After its two-episode premiere, Wanda Vision has a lot of people talking, now that we’ve returned to the MCU in a very intriguing and unusual way, with Wanda (Elizabeth Olsen) and Vision (Paul Bettany) living their lives within the trappings of a classic sitcom.
However, we have already seen the sitcom evolve, moving from the style of the 1950s and early 1960s to El show de Dick Van Dyke to the vibe of the mid to late 60’s Haunted, complete with the addition of color at the end of episode two, after the series had been black and white up to that point.
Wanda and Vision’s lives in Westview, New Jersey include several prominent neighbors, but while more often than not the locals seem to fill some sort of appointed role on a sitcom, there have been times when we’ve begun to see that more than one of them has some understanding. that things are not right.
Juice Mobile spoke with two of Westview’s prominent citizens, Kathryn Hahn (“Agnes”) and Debra Jo Rupp (“Mrs. Hart”), about life in Wanda Vision.
HOW TO PLAY IT
Between Hahn’s frequent television guest appearances and roles as Parks and RecreationJen Barkley and Rupp’s 8-year stint as Kitty Forman in That 70’s Show (not to mention playing Friends‘ Alice Knight-Buffay), both have a lot of experience in television comedy, but with Wanda Vision, there are multiple levels at work: there are the sitcom characters we’re watching, but then there’s the whole show’s “something is wrong here” feeling, as we glimpse behind the curtain that someone is watching the whole situation. and trying to communicate. with wanda
Hahn said, “When this show was pitched to me, I knew we were going to go through these different genres and I knew this was the trope we were going to go with. Wanda VisionThe trip with When it came to evoking older sitcoms, Hahn noted, “I had it embedded in my subconscious, I’m sure, when I was a kid growing up in the ’80s; I know that laugh track, I have those characters in my head, so I was able to tap into what was needed for that part very quickly.”
Agnes is the classic sitcom nosy neighbor, and Hahn commented, “You know, she’s like Wanda’s confidant and she also shows up uninvited. He wants to gossip, he wants to give advice, justified or not. It was really fun to play her that way, and also because I was able to switch between different genres, which is a really fun thing to do.”
Though asked to reminisce about the past, Rupp said she felt very comfortable as Mrs. Hart, the wife of Vision boss Mr. Hart (Fred Melamed), noting, “It wasn’t that different because That 70’s Show it was a period [setting], so I was used to doing that. My biggest job was figuring out what the role of a woman was in that decade so I could get into that mindset, that’s what I had to do. Everything else, the writing, was perfect.”
The first episode of Wanda Vision it was filmed in front of a studio audience and Rupp added: “The audience was with us, so it was easy for me. When a job is easy, there’s always safety in that, and there’s joy in that, and that’s what it was for me.”
THE MYSTERY BELOW
Rupp said that when it came to the extra level of mystery of Wanda Vision and how to approach that in his acting, “I always did it with the [added] level because that’s the ‘reality’, you know? The only thing I found out about Marvel is that nothing is what it seems and that was also my character, so that was a lot of fun. In a way, it was deeper than doing a sitcom for me, because there was something very dramatic going on at the same time.”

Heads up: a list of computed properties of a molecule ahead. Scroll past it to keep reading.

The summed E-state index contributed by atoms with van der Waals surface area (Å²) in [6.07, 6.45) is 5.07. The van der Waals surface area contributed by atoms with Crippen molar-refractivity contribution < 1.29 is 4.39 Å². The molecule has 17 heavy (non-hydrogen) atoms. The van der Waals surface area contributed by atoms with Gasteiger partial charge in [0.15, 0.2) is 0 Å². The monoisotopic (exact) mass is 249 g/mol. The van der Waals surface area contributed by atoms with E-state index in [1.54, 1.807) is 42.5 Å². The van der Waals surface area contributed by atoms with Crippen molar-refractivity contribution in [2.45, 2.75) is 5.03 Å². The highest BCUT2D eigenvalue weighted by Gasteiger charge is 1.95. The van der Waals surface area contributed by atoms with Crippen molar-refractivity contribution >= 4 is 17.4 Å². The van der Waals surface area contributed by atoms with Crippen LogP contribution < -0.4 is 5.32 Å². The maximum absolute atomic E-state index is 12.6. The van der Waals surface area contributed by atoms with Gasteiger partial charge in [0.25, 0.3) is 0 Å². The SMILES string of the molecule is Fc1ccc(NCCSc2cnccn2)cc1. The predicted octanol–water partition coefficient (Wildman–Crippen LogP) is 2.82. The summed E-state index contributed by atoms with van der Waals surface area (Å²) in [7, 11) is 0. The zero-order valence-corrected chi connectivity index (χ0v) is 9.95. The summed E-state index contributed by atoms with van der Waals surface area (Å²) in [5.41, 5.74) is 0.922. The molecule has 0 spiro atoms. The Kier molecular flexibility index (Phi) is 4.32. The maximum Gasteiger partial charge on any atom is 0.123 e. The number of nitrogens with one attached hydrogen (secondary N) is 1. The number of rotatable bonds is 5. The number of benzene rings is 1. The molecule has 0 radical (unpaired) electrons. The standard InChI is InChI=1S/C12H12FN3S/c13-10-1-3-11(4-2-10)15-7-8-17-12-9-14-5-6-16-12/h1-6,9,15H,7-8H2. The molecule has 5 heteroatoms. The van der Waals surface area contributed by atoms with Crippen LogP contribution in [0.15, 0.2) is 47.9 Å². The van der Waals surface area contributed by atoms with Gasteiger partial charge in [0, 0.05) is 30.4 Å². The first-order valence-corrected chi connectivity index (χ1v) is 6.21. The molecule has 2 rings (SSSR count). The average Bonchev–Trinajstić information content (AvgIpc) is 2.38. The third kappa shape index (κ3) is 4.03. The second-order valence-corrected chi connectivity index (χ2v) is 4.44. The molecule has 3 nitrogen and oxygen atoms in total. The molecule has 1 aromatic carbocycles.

Said Hahn, on taking those multiple levels into account: “I think that was also what attracted me. [to it] and the excitement I have for this show, especially since I’ve only seen the first three [episodes] finished, but I know everything… But I would say that the most exciting thing is that it is played in such a direct way. I was so impressed with how straight it’s played in the ’50s and ’60s. [setting].”
Hanh commented, “You know something else is going on; you know it’s not on one level. You feel the strain, but keep changing your comfort in ways that will pay off. I love that tension that it creates, so when you open the lid in those little moments, it makes it so much more satisfying.”
Aside from the weirdness of the Stark-produced toaster commercial midway through, the first time we see the sitcom’s lid open, as Hanh said, is near the end of Wanda Vision‘s first episode, when a comedic sequence about Vision and Wanda trying to impress Mr. and Mrs. Hart with a dinner Wanda wasn’t ready for turns sinister when Mr. Hart begins to choke, and then things quickly turn spooky when Mrs. Hart, at first thinking her husband was joking but then realizing he was in trouble, is still smiling but chanting “Stop, stop, stop!” in an increasingly terrified tone, looking directly at Wanda.
When it came time to shoot that scene, Rupp said, “I think it’s the most fun I’ve ever had. I have to chew the landscape. I have to do eight million things at once! I loved. I loved it and I also knew the impact.” As noted, this is the first crack in the façade that we see, and Rupp commented, “I knew what I was saying. It was exciting to be the crack! It was really good.”
Rupp noted that he had no real knowledge of the MCU prior to the series and recalled how his teenage great-nephew was adamant that he accept the role. She had many compliments for Wanda Visiondirector Matt Shakman, explaining that when it came to the dinner scene, “Matt is the one who got me through that. When you read it on a piece of paper, you have no idea what it is talking about. You don’t know what you’re supposed to be doing, so Matt was the one who had to tell me, because I kept saying, ‘Wait, what?’ And I finally got it and that’s what you see.”
new episodes of Wanda Vision premieres Fridays on Disney+.